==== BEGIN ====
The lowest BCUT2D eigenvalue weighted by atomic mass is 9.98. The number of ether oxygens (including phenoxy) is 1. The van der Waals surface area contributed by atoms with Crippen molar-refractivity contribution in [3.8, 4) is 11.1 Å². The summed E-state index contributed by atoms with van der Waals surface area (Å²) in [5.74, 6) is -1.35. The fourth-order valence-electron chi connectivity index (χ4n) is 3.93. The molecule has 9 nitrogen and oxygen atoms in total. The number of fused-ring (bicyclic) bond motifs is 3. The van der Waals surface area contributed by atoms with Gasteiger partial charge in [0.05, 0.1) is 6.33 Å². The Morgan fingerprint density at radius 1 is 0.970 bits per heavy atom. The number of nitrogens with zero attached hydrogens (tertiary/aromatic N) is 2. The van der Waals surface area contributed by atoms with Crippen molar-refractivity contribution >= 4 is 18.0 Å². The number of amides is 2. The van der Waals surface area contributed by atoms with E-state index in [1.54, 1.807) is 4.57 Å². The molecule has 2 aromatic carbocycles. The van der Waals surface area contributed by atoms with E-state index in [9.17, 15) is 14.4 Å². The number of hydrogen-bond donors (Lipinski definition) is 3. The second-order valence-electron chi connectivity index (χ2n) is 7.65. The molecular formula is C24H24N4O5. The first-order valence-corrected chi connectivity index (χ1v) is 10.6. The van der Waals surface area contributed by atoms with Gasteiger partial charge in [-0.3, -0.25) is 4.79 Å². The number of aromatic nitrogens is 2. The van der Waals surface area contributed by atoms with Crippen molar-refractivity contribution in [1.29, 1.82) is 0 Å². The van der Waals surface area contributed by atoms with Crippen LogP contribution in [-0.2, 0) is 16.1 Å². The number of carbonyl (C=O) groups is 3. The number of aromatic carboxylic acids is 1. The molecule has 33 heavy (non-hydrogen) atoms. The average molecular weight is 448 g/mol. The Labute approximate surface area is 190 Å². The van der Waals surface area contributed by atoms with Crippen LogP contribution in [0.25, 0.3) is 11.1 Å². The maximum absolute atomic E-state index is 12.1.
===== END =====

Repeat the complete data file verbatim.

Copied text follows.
The lowest BCUT2D eigenvalue weighted by atomic mass is 9.98. The number of ether oxygens (including phenoxy) is 1. The van der Waals surface area contributed by atoms with Crippen molar-refractivity contribution in [3.8, 4) is 11.1 Å². The summed E-state index contributed by atoms with van der Waals surface area (Å²) in [5.74, 6) is -1.35. The fourth-order valence-electron chi connectivity index (χ4n) is 3.93. The molecule has 9 nitrogen and oxygen atoms in total. The number of fused-ring (bicyclic) bond motifs is 3. The van der Waals surface area contributed by atoms with Gasteiger partial charge in [0.05, 0.1) is 6.33 Å². The Morgan fingerprint density at radius 1 is 0.970 bits per heavy atom. The number of nitrogens with zero attached hydrogens (tertiary/aromatic N) is 2. The van der Waals surface area contributed by atoms with Crippen molar-refractivity contribution >= 4 is 18.0 Å². The number of amides is 2. The van der Waals surface area contributed by atoms with E-state index in [1.54, 1.807) is 4.57 Å². The molecule has 2 aromatic carbocycles. The van der Waals surface area contributed by atoms with E-state index in [9.17, 15) is 14.4 Å². The number of hydrogen-bond donors (Lipinski definition) is 3. The second-order valence-electron chi connectivity index (χ2n) is 7.65. The molecular formula is C24H24N4O5. The first-order valence-corrected chi connectivity index (χ1v) is 10.6. The van der Waals surface area contributed by atoms with Gasteiger partial charge in [-0.3, -0.25) is 4.79 Å². The number of aromatic nitrogens is 2. The van der Waals surface area contributed by atoms with Crippen molar-refractivity contribution in [1.29, 1.82) is 0 Å². The van der Waals surface area contributed by atoms with Crippen LogP contribution in [-0.2, 0) is 16.1 Å². The number of carbonyl (C=O) groups is 3. The number of aromatic carboxylic acids is 1. The molecule has 33 heavy (non-hydrogen) atoms. The average molecular weight is 448 g/mol. The Labute approximate surface area is 190 Å². The van der Waals surface area contributed by atoms with Crippen LogP contribution in [0.25, 0.3) is 11.1 Å². The maximum absolute atomic E-state index is 12.1.